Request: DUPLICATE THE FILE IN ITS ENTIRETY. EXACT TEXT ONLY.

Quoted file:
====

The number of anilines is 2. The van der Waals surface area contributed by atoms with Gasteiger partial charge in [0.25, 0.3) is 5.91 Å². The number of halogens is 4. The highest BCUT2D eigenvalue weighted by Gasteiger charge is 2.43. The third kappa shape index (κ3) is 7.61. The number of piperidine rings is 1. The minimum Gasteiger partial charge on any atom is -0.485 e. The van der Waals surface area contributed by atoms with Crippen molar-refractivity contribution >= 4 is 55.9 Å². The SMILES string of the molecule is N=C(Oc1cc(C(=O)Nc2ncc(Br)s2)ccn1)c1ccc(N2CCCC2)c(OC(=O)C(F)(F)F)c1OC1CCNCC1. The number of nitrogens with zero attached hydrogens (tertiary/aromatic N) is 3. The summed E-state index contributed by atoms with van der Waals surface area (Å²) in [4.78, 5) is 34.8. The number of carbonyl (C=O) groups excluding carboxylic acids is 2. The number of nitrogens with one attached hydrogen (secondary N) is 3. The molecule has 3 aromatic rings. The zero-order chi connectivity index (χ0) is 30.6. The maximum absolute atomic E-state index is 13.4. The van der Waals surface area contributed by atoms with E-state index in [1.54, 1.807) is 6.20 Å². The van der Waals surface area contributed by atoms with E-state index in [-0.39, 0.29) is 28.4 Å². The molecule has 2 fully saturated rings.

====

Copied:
The number of anilines is 2. The van der Waals surface area contributed by atoms with Gasteiger partial charge in [0.25, 0.3) is 5.91 Å². The number of halogens is 4. The highest BCUT2D eigenvalue weighted by Gasteiger charge is 2.43. The third kappa shape index (κ3) is 7.61. The number of piperidine rings is 1. The minimum Gasteiger partial charge on any atom is -0.485 e. The van der Waals surface area contributed by atoms with Crippen molar-refractivity contribution >= 4 is 55.9 Å². The SMILES string of the molecule is N=C(Oc1cc(C(=O)Nc2ncc(Br)s2)ccn1)c1ccc(N2CCCC2)c(OC(=O)C(F)(F)F)c1OC1CCNCC1. The number of nitrogens with zero attached hydrogens (tertiary/aromatic N) is 3. The summed E-state index contributed by atoms with van der Waals surface area (Å²) in [4.78, 5) is 34.8. The number of carbonyl (C=O) groups excluding carboxylic acids is 2. The number of nitrogens with one attached hydrogen (secondary N) is 3. The molecule has 3 aromatic rings. The zero-order chi connectivity index (χ0) is 30.6. The maximum absolute atomic E-state index is 13.4. The van der Waals surface area contributed by atoms with E-state index in [1.54, 1.807) is 6.20 Å². The van der Waals surface area contributed by atoms with E-state index in [-0.39, 0.29) is 28.4 Å². The molecule has 2 fully saturated rings.